CHELSEA — A fashion-centric high school that’s been dealing with “unbearable” heat during the warmer months is about to get relief.
All of the classrooms at the High School of Fashion Industries on West 24th Street will have air conditioning by the fall as part of a plan to install AC units in every classroom throughout the city, Mayor Bill de Blasio said at an event at the school Wednesday.
The city will also install air conditioning in the school's auditorium with $620,000 in funding from Manhattan Borough President Gale Brewer's office, she announced at the event.
In January, the school — which offers fashion, merchandising and illustration classes along with standard academic courses — launched a GoFundMe page to raise money for the installation of air-conditioning units in the nearly 70 classrooms that don't have them.
The school was able to reach its goal and purchase AC units for around 40 of the classrooms, but it still needed funding for around 30 more, Principal Daryl Blank said Thursday.
Now, the city will pick up where the school left off, he said.
"We're ecstatic," Blank said. "Just the combination between the classrooms and the auditoriums is really a game changer."
At Wednesday's event, the mayor, Brewer and Schools Chancellor Carmen Fariña spoke with Fashion Industries students about it was like to work on sewing machines in classrooms without air conditioning.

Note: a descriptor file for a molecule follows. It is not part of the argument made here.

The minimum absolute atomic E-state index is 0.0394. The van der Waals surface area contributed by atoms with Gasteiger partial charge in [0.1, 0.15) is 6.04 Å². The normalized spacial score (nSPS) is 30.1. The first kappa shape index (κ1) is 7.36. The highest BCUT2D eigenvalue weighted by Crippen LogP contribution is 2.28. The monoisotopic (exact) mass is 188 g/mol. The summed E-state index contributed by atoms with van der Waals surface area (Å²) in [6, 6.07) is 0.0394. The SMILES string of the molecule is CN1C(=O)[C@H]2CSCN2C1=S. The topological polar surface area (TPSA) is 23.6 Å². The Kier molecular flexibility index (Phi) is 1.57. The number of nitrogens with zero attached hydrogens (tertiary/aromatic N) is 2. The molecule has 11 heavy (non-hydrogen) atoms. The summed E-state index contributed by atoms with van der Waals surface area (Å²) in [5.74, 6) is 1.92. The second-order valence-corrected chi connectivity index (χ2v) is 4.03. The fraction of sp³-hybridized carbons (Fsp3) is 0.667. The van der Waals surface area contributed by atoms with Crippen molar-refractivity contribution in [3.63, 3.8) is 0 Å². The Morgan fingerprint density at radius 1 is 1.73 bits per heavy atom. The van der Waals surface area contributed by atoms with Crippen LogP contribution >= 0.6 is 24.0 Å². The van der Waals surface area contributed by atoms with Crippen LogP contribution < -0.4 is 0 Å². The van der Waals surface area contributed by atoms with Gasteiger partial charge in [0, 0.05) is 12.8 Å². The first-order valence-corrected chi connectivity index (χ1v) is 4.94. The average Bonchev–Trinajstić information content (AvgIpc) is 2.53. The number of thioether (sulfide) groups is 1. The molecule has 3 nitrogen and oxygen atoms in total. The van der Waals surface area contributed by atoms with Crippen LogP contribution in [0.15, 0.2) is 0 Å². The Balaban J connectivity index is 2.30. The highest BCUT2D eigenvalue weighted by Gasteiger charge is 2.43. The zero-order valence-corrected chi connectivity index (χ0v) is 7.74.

“They all said immediately how, not only was it hot and uncomfortable and sweaty, but they said the machines make it hotter, a lot of people in the room made it hotter, so they said it was really difficult,” de Blasio said.
Maya Scott, one of the students who spoke with the mayor, said she was excited about the upgrades.
Though the 17-year-old senior won’t get to experience cooler classrooms, she said the fundraiser brought her classmates together as they worked to promote the campaign.
Students advertised the GoFundMe page online and posted fliers at coffee shops around the neighborhood, she said.
“I think it’s great. We’ve experienced four years of hot summer, hot everything,” she said. “And we didn’t only gain air conditioners — we gained a bond.”